POL208Y5- Midterm Exam Guide - Comprehensive Notes for the exam ( 88 pages long!)

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POL208Y5
MIDTERM EXAM
STUDY GUIDE
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POL208 Lecture 1 - July 4, 2017
P ART l: INTRODUCTION
Theory
theories play an important role in the foundation in the discussion of certain issues
4 things that theory contributes to:
1) theories and the debate between them, helps us understand the “big picture”
and how things relate, or in some cases why they don’t relate
2) understanding what constitutes knowledge and importance/unimportance of
facts
3) helps us understand how international relations relates to other fields in
political science and even other disciplines, comparative politics
4) theories and the debates between them helps us distinguish questions of
merit, what is important to know, and what isn’t?
History of Theory in International Relations
pre-classic literature (Marx etc.) exists however as it is a systematic discipline, it starts
in the West and most accounts occur after WWI
- from people who have witnessed and experienced the deaths of the first WWI
defining characteristics; dominated by scholars talking about the 3 “great debates”
1) Realists vs. Liberals (Idealists)
Liberals: the people who said “after WWI, we have to avoid another global war”
- hoped by studying international relations, they would come up with
answers that would foster peace (international law, effective international
institutions etc.)
Realists: did not agree, and said that the international system is dangerous and
conflict prone
- better off arming yourselves, or joining an alliance
By the 1930’s, Realism came to dominate the scholarly discussion as Idealist ideas
had failed
- both schools of thought were preserved after WWII, debate never resolved
2) Methodological debate between Quantitative (Behaviourialism) vs. Qualitative
(Traditional)
Quantitative: a more scientific way of studying politics
- use objective, unbiased data and formula to look for patterns/relations
- limitation: only works with things you can quantify, count, measure
Traditional: there is more to understand than just things you can count,
law/morality/ethics and they are essential to this discipline
- a lot of important information that is unique to situations, that can only be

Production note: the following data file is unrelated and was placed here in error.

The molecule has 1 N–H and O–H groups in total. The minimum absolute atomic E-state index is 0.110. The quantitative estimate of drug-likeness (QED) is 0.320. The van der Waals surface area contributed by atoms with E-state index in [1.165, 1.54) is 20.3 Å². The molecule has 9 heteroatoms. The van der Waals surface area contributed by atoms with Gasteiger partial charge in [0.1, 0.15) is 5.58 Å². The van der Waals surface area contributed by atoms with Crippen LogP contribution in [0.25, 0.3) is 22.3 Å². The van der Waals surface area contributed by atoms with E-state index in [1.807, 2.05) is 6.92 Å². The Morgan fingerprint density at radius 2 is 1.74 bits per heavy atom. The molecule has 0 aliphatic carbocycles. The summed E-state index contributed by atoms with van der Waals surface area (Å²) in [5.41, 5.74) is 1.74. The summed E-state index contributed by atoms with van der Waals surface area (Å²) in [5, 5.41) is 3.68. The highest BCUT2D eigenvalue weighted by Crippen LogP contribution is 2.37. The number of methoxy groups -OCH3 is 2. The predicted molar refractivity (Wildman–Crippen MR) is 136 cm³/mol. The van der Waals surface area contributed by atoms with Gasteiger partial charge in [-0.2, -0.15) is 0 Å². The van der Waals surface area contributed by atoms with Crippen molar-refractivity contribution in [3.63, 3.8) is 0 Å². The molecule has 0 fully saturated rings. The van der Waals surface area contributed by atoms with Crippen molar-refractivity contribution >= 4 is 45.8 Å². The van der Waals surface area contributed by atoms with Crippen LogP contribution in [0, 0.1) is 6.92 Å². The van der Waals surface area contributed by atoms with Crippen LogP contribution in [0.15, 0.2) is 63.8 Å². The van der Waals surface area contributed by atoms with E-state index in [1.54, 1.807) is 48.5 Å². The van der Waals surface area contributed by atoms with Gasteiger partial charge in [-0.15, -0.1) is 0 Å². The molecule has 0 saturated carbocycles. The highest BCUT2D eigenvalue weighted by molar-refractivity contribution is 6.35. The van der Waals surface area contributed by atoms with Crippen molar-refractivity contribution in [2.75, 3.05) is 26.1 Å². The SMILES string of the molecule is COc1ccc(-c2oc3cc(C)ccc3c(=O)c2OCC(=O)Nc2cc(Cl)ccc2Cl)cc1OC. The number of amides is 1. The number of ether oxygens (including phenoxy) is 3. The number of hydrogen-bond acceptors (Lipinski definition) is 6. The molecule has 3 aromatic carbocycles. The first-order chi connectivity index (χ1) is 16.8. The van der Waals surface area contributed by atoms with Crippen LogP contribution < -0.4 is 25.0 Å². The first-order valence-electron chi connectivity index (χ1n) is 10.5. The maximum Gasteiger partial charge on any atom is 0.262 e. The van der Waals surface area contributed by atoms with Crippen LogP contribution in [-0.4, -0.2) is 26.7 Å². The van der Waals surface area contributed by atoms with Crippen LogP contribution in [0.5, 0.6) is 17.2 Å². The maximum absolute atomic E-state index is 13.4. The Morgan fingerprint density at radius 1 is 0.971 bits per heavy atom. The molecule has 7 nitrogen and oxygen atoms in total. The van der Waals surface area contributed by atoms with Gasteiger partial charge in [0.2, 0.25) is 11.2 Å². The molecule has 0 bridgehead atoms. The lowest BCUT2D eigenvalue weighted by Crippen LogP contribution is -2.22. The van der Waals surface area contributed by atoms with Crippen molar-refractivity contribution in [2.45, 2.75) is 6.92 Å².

understood in it’s own context
- will use data but instead of quantitative data, they refer to it as qualitative data
By the 1950’s, it looked like the quantitative approach was winning and it made it
hard to get employment if you conducted work in any other method
never fully resolved
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POL208 Lecture 1 - July 4, 2017
3) Positivists vs. Post-Positivists
contained two aspects:
- ontology: study of reality, the nature of reality
- epistemology: study of the theory of knowledge
Positivists: believe there is an objective reality out there, reality exists whether you
look at it or not
- real world facts that you can study them with a formula or using traditional
approaches (Qualitative + Quantitative are considered positivists)
- the “scientific method”, something can be studied
Post-Positivists: the biases, prejudices and preconceived notions of the observer
shapes reality
- reality does not exist without the observer
- everything exists in your mind before reality
- ideas are more important than some underlying reality
- the facts seen between Aristotle and Galileo would be different (geo-centric
universe vs. helio-centric universe)
- Postmodernism, Constructivists
debate never resolved
THE WES TPHALIAN S TATE (I)
concept of the state is a large focus in the discipline of politics
Defining the characteristics of the modern state
no single definition
a population living in a defined territory
- it doesn’t matter how big or how small, only that it exists
- there are some “micro-states”; Nauru, Monaco
functioning government of any kind
- you are a “failed state” without a functioning government (Somalia, Pakistan
etc.)
internal and external sovereignty
- internal: usually is rendered that the government has the power to make and
enforce laws or otherwise direct activities of the people in that territory
(parliament for Canada)
- external: not relative to other domestic actors but foreign actors
Max Weber: talked about how only the state has the authority to use violence
within that state on the population, a monopoly on the use of physical violence
- system is underpinned with force
there are things that are considered to be states but lack all these characteristics, and
some that have all these, but are not considered states (Holy See, Somalialand)
Canada did not receive all its sovereignty from the British on July 1, 1867
- Britain went to war, so did Canada without any choice
- Statute of Westminster in 1937 marks independence for Canada
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